You may even want to start with a limited run of products to validate customer interest. Having a smaller quantity ensures that you don’t overspend and can even encourage customers to buy. From there, review how the initial launch went and decide if producing more or another line of limited apparel/merchandise makes sense.

8. Encourage employee growth

One area that can have a dramatic impact on the success of your sales efforts, is your employees. They’re the face of your restaurant and can easily derail any initiatives if you don’t treat them as such. The best thing you can do is make them part of the decision-making process and offer growth and training opportunities, as well as incentives.

For new services and menu items, focus on developing their upselling techniques. Work through scripts, menu ideas, and descriptions to find what works as the best and most effective opportunity when talking with customers. Additionally, this is a great opportunity to find out what does and doesn’t sell directly from your employees, helping you further refine your menu.

Another area to encourage employee participation is maximizing your table turnover rate. While some of this is reliant on speed in the kitchen, simplifying your menu, and embracing modern technology — successfully increasing the number of customers you serve primarily depends on your staff. Work with them on optimizing your restaurant layout, ensure that enough of your team is available and working to serve customers quickly, and work with them on anticipating customer needs to make their time enjoyable while still encouraging them to finish.

It can be an intensive process, but including your employees and caring about their personal growth is typically a sure method of improving sales. Not only does it make them care more about your business but it gives them a stake in that success as well.

9. Increase prices

Increasing prices may seem like a bad move, but it’s all about how you do it. If you gradually adjust prices over time to accommodate rising operational costs, it won’t be such a shock for your customers. If you wait and implement massive price hikes without additional services or upgrades to accommodate such an increase, you’ll likely lose customers.

Go back to your forecasting efforts and plan any price increases in advance. Review your inventory costs and determine which products are more expensive and require a price increase to still be sustainable. If you can, maintain the same price on less expensive items when you adjust prices, to make the transition more palatable for your customers.

If price increases don’t make sense for you, especially if you’re in a rough economic climate, it may make more sense to just eliminate menu items or products that aren’t bringing in revenue. Removing them may come as a disappointment to certain customers, but it’s better to eliminate items rather than having to shutter your doors entirely.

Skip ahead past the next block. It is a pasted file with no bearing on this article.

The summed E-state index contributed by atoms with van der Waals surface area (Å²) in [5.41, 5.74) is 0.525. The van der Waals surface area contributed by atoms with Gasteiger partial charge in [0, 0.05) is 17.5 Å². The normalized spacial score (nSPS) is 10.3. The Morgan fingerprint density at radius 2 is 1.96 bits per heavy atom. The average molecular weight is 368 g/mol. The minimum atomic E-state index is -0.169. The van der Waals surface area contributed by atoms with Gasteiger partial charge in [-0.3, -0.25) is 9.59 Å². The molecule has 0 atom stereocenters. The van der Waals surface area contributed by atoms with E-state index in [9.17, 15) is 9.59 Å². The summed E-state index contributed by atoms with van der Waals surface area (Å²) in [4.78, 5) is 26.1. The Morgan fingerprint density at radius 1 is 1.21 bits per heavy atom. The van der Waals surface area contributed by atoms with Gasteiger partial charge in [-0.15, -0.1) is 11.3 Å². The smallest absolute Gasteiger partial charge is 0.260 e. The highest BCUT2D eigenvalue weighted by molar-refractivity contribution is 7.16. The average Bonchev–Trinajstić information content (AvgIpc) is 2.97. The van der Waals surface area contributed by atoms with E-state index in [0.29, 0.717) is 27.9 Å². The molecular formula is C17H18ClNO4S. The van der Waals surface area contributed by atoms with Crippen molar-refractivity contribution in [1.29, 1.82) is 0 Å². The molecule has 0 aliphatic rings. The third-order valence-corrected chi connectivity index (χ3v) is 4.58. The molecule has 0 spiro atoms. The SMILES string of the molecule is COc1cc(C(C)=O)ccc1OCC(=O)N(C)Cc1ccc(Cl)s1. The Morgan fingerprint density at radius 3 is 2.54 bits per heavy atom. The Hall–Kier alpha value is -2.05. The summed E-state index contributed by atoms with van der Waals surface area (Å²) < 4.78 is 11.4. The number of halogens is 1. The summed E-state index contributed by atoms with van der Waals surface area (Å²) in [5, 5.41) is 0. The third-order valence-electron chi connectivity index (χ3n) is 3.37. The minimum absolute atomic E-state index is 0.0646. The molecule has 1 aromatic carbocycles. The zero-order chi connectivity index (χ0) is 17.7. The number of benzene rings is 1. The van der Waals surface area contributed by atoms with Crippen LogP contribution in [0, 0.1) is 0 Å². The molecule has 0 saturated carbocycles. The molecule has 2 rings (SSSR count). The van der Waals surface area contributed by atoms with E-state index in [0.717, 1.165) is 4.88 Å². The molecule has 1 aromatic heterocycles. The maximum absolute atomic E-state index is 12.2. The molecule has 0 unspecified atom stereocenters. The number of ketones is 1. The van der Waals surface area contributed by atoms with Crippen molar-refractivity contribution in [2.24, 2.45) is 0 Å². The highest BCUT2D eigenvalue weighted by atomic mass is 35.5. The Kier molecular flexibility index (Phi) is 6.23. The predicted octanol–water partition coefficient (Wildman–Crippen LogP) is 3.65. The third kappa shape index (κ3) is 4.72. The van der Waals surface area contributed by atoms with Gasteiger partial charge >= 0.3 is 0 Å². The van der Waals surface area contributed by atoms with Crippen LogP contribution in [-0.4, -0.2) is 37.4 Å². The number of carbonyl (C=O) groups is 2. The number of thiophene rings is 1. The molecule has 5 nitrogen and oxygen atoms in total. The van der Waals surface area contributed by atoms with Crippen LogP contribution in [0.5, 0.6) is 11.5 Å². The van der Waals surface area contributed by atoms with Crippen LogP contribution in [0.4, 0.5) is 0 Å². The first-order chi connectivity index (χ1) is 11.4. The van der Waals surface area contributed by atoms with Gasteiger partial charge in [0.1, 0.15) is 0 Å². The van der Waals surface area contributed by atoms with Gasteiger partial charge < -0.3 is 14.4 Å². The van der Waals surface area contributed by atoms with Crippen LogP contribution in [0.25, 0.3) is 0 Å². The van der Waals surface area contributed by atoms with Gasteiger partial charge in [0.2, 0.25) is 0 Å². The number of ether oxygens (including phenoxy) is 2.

10. Focus on local marketing efforts

How much are you spending on advertising? Do you know how effective your marketing efforts are? Are you targeting the right people? You hopefully know the answers to all these questions, and if any of them aren’t positive, it may be time to readdress your marketing efforts.

There are plenty of affordable marketing tactics you can implement for your restaurant, but we’re going to focus on going local. If you’re paying for digital ads, tv and radio spots, or even billboards — location matters. It doesn’t make sense to be paying for ads that reach people in a different state or country, because the likelihood they will ever actually visit your restaurant is incredibly low. 

In both your traditional and digital advertising, focus on promoting your business locally. Geographically target an area that’s within a certain distance of your restaurant. Partner or advertise with local schools, papers, or other organizations that are within your community. As you grow, you can look to slowly expand your reach but to get the most out of your ad dollars, start with those closest to you.

Ready to turn a profit?

While this is by no means a complete list, by offering some of these money-making services, you’ll be off to a good start when you do start your restaurant business.

If you’re not sure about launching a restaurant just yet, consider starting with a food truck. It’s more affordable, and it’s a good way to figure out what items you should put on the menu when you do finally open up shop.

In the meantime, happy planning!

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Content Author: Candice Landau

Candice Landau is a marketing consultant with a background in web design and copywriting. She specializes in content strategy, copywriting, website design, and digital marketing for a wide-range of clients including digital marketing agencies and nonprofits.